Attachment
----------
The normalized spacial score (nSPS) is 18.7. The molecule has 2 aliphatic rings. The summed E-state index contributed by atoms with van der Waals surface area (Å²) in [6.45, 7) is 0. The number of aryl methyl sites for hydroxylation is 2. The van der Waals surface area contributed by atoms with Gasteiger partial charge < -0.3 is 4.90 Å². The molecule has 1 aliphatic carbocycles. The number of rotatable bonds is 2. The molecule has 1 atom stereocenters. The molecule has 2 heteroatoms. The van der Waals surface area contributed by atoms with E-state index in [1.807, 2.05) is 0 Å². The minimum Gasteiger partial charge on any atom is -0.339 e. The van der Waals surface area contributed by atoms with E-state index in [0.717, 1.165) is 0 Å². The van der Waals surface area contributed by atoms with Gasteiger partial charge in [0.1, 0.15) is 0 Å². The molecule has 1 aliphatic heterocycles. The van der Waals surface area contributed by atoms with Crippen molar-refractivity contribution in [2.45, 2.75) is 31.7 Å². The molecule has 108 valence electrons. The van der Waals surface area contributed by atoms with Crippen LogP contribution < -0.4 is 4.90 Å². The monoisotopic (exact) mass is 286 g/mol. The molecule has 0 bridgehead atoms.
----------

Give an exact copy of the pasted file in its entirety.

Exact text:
The normalized spacial score (nSPS) is 18.7. The molecule has 2 aliphatic rings. The summed E-state index contributed by atoms with van der Waals surface area (Å²) in [6.45, 7) is 0. The number of aryl methyl sites for hydroxylation is 2. The van der Waals surface area contributed by atoms with Gasteiger partial charge < -0.3 is 4.90 Å². The molecule has 1 aliphatic carbocycles. The number of rotatable bonds is 2. The molecule has 1 atom stereocenters. The molecule has 2 heteroatoms. The van der Waals surface area contributed by atoms with E-state index in [1.807, 2.05) is 0 Å². The minimum Gasteiger partial charge on any atom is -0.339 e. The van der Waals surface area contributed by atoms with E-state index in [0.717, 1.165) is 0 Å². The van der Waals surface area contributed by atoms with Gasteiger partial charge in [0.1, 0.15) is 0 Å². The molecule has 1 aliphatic heterocycles. The van der Waals surface area contributed by atoms with Crippen molar-refractivity contribution in [2.45, 2.75) is 31.7 Å². The molecule has 108 valence electrons. The van der Waals surface area contributed by atoms with Crippen LogP contribution < -0.4 is 4.90 Å². The monoisotopic (exact) mass is 286 g/mol. The molecule has 0 bridgehead atoms.